Furness Railway

The Furness Railway was a British railway company that existed from 1844 to 1922. The length of the route network was the last year of operation, 254 km, in 1902 there were still 306 km. The Furness Railway was mainly active on the Furness Peninsula in the North West of England.


The Furness Railway was founded on May 23, 1844, when the British Parliament the Furness Railway Act passed. The track was designed primarily for the transportation of iron ore and slate and led by the Piel Pier on the Roa Iceland to the mines and quarries in Dalton-in- Furness and Kirkby -in- Furness. The opening of this section was made on August 11, 1846, the passenger traffic was recorded in December of the same year.

In April 1854, the line was extended by Ulverston, then in several steps through the acquisition of other companies to Whitehaven, by Carnforth, as well as to Lakeside and with the acquisition of the Coniston Railway Broughton -in- Furness to Coniston. In Carnforth was connecting to the network of the London and North Western Railway. The Ulverston and Lancaster Railway Association from August 27, 1857, the Furness Railway with the city of Lancaster, and was taken over in 1862 by this. 1867 was a branch line of Arnside added after Hincaster where connection was to the Lancaster and Carlisle Railway. In the same year the Furness Railway was long Furness and Midland Joint Railway access to the network of the Midland Railway on the 15 km. With the construction of the port of Barrow-in- Furness railway helped to ship in the rapidly growing amounts of iron ore, steel and limestone and slate on this port.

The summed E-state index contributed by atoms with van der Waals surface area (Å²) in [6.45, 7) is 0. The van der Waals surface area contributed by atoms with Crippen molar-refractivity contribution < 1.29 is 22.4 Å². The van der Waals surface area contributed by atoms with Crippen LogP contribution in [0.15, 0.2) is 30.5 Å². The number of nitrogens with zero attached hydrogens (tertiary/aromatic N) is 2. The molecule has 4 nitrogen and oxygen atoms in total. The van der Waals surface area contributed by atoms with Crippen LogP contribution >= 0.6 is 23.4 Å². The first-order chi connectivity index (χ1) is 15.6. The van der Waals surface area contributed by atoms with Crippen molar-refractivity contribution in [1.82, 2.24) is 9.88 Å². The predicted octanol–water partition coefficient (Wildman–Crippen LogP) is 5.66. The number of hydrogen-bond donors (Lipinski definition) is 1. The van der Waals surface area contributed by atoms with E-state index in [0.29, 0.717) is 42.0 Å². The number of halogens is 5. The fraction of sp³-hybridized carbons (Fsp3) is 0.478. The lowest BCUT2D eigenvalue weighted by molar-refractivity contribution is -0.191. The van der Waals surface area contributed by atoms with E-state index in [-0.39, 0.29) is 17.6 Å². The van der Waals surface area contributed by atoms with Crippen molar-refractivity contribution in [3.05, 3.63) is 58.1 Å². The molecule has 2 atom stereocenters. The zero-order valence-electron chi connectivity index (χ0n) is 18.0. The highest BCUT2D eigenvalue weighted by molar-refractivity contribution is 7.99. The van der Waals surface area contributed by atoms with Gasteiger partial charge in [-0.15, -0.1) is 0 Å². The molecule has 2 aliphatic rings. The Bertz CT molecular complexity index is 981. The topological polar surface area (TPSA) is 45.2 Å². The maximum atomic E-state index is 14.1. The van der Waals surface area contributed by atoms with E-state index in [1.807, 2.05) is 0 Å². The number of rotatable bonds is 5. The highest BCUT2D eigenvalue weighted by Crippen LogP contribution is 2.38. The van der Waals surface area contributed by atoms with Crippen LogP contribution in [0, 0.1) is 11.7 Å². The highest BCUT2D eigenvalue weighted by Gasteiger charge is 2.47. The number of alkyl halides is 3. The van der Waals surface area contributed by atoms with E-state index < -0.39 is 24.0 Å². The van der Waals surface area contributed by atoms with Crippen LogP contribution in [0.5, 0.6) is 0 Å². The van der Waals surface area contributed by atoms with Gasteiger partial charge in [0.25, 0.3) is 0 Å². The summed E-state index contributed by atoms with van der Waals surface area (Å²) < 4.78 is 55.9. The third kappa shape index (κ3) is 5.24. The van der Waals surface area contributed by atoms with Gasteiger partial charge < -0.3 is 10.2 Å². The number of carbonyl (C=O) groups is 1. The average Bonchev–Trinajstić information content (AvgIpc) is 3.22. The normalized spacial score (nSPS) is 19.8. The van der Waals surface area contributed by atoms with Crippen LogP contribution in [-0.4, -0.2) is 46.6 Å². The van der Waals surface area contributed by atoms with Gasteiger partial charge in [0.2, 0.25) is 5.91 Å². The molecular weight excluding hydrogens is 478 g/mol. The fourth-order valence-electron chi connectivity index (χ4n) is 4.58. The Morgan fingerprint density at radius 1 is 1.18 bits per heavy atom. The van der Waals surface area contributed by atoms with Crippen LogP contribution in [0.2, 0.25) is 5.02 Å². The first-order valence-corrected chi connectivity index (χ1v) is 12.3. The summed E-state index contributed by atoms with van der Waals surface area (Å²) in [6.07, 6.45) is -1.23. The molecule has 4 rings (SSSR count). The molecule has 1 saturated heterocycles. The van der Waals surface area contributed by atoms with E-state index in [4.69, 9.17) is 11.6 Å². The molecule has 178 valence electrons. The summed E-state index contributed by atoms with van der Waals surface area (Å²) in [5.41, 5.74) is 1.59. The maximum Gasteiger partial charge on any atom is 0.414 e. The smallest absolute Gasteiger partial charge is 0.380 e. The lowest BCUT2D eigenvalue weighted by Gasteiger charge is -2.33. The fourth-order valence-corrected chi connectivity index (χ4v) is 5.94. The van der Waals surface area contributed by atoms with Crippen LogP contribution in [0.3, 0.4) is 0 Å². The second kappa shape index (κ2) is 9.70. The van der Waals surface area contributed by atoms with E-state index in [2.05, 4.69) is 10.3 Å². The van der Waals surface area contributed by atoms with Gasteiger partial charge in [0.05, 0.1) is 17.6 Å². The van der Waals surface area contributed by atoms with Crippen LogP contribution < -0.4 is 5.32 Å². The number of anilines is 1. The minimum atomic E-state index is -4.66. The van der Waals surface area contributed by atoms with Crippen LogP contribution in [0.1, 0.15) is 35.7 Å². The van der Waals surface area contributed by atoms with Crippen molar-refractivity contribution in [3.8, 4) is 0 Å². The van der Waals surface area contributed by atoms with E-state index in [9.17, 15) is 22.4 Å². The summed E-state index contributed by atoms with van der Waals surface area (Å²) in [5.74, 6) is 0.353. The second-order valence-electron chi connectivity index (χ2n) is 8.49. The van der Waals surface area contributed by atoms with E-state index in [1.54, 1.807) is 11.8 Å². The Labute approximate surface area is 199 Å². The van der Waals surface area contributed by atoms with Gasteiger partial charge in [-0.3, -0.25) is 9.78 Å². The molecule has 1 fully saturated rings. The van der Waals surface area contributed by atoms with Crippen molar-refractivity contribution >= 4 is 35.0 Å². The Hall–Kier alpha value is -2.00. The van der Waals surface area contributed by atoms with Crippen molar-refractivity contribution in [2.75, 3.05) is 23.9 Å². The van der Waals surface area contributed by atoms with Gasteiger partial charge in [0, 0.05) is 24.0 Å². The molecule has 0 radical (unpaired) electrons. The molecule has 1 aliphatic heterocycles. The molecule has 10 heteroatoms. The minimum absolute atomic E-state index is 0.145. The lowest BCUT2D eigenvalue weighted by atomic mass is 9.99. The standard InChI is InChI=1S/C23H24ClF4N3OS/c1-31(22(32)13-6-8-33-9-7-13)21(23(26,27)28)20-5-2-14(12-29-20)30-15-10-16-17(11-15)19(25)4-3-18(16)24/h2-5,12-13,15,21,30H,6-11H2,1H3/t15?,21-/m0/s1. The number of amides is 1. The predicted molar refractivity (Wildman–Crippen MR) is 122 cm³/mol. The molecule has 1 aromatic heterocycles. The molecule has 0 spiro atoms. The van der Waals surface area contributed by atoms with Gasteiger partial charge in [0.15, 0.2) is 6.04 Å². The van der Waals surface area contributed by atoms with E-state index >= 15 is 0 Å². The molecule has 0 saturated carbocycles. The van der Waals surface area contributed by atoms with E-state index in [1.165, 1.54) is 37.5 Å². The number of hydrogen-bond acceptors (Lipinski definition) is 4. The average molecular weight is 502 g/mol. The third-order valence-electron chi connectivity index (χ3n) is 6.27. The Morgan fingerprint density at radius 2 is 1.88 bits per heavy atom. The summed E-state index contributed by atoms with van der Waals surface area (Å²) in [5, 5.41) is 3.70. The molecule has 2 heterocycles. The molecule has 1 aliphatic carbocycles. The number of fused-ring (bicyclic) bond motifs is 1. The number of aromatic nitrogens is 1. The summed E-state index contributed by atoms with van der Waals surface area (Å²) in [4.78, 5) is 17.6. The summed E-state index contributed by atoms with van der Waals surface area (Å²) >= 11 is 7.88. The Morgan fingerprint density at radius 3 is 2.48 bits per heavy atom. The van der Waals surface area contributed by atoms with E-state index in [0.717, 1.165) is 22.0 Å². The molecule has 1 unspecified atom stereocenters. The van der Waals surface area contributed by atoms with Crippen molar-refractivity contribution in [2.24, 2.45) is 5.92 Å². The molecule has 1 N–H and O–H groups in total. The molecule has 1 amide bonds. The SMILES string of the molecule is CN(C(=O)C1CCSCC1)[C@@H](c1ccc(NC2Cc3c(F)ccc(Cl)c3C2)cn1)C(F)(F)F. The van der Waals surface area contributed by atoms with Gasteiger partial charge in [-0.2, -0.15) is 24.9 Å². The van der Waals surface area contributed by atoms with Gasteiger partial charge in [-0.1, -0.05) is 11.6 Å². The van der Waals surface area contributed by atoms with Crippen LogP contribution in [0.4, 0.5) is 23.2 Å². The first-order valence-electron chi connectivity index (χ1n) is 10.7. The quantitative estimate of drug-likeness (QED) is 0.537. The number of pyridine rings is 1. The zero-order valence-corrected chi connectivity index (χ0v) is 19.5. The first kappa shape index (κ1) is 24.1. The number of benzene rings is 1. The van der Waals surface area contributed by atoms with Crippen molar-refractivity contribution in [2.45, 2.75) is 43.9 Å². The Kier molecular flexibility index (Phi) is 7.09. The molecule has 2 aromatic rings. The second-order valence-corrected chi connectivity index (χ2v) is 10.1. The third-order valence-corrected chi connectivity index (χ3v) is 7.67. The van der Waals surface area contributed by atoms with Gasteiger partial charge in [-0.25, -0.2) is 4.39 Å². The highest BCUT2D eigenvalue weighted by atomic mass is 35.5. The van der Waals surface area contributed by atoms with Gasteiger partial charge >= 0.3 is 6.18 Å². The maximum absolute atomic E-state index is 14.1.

The original route did not lead directly into the town of Barrow -in- Furness, where the headquarters and workshops were operating. The trains had first contact at the head station on the Piel Pier before they could continue their journey. Only in 1882 the new station in Barrow-in -Furness was opened.

With the entry into force of the Railways Act 1921 on 1 January 1923, the Furness Railway went on in the London, Midland and Scottish Railway.

The still commercially operated parts of the Furness Railway route network have been merged into the Cumbrian Coast Line and the Furness Line.